Three weeks later, Li Zehua, a 25-year-old reporter who denounced the high fatality rate in Wuhan, issued his own online arrest when undercover civilian officials arrived at his apartment. Li made it clear before they took him away that he was completely healthy. That same day, he had filmed a series of videos showing scenes of the desperate community in the most affected areas of Wuhan, commenting that he had been chased by the police after visiting the city’s Virology Institute, where it is speculated that it may have started. all due to a leak of the pathogen from the laboratory.
I’m sure they want to isolate me. Please help me, ”he said in the clip in panic.
Although the Chinese government has been silent about the fate of these missing people, they are believed to be in secret detention centers – a sinister form of extrajudicial prison described by officials as “residential surveillance at a designated location”.
Frances Eve, deputy chair of the Hong Kong Human Rights Defense committee, stated: “All those who have disappeared are at high risk of torture, possibly with the aim of forcing them to confess that their activities were criminal or harmful to society. ».
“Secret detention centers usually house dissidents such as human rights activists and lawyers,” he added. “In most of the cases that we have monitored, the people taken there are tortured. They have no access to lawyers, their families, or anyone outside of the country other than the police. ”
China has denied any knowledge of the disappearance of these “snitches”. The ambassador to the United States, Cui Tiankai, has been asked several times about Chen Qiushi’s whereabouts, however, his responses have always been evasive, claiming that he had never heard of such a person.
The only missing person the Peking government has had a comment for is magnate Ren Zhiqiang, 69, who disappeared in March after calling President Xi Jinping a “clown” for his handling of the infectious outbreak.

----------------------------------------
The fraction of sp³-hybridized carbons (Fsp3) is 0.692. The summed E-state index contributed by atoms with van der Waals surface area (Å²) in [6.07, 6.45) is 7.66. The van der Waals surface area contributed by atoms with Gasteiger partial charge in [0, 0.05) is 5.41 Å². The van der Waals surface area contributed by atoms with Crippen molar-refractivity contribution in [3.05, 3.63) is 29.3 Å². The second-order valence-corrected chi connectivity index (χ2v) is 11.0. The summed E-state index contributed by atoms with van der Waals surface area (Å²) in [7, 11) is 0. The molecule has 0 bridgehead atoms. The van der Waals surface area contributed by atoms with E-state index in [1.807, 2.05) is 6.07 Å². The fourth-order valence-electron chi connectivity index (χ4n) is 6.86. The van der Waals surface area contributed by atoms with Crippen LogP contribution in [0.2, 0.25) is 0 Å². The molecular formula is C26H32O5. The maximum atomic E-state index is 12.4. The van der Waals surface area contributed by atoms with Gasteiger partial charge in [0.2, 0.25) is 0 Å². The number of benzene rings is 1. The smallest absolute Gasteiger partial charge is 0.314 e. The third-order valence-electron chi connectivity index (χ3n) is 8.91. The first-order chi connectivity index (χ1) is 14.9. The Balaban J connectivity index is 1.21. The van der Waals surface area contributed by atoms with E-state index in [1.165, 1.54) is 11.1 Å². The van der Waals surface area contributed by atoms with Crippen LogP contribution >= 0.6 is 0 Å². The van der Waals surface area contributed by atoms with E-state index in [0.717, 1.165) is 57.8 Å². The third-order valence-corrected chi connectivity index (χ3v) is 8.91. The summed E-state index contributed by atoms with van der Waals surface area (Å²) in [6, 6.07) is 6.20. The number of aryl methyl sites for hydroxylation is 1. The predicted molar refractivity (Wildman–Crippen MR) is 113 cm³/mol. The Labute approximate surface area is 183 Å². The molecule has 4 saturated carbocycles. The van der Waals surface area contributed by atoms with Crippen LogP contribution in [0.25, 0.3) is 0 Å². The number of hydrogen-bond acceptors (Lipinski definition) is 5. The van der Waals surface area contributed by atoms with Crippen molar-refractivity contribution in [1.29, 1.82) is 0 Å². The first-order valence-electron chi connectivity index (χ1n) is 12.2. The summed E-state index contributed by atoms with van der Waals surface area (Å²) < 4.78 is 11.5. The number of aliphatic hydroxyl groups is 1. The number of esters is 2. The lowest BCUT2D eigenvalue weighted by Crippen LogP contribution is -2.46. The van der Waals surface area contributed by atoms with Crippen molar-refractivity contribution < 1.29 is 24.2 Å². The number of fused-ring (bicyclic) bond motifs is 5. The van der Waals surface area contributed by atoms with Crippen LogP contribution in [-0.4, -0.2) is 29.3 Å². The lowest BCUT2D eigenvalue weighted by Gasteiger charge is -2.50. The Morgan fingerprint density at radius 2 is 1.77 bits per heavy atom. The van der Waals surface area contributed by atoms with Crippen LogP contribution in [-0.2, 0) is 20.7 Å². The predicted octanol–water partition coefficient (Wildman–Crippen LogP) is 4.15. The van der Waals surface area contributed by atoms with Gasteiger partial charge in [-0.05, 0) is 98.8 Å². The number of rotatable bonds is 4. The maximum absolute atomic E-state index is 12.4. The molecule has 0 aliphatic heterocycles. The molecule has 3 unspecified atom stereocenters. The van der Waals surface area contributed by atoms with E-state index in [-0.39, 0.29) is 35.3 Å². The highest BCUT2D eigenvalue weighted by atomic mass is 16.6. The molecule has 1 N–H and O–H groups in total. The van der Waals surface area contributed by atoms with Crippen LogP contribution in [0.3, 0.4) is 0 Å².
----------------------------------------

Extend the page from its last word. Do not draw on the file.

Weeks after his arrest, authorities announced that Ren had been detained for “serious violations” of the Communist Party law and regulations – a euphemism for the fabricated charges against high-profile critics.
Another major critic silenced is law professor Xu Zhangrun, who was placed under house arrest and held incommunicado after writing against the president’s policies to mitigate the crisis. His words included a correct prediction: “This may be the last message I write.”
Technology has brought the Asian giant’s control over its citizens to Orwellian proportions. The application for smartphones with a barcode that helps to know if someone has been infected or not, also has access to personal data.
“It is unlikely that these new measures, introduced to track the level of contact between people, will be discontinued after the end of the pandemic. The government has taken the opportunity to further increase and develop social surveillance technologies, “Eve explained.
For her part, Sophie Richardson, director of the Observatory for Human Rights in China, thinks that the measures taken to protect the population from the coronavirus “have turned out to be the ideal pretext for authoritarian regimes to silence more people and violate their rights.”
“It would not surprise me to learn over time that in order to maintain public health there were more missing than we think. The goal of the Chinese government seems to be to create a society free from dissent. ”
Richardson praised the missing for having the courage to expose the truth even knowing they were going to be arrested for doing so. “You have to have impressive value. It is a clear complaint about the political and legal system of a country that claims to adhere to the rule of law.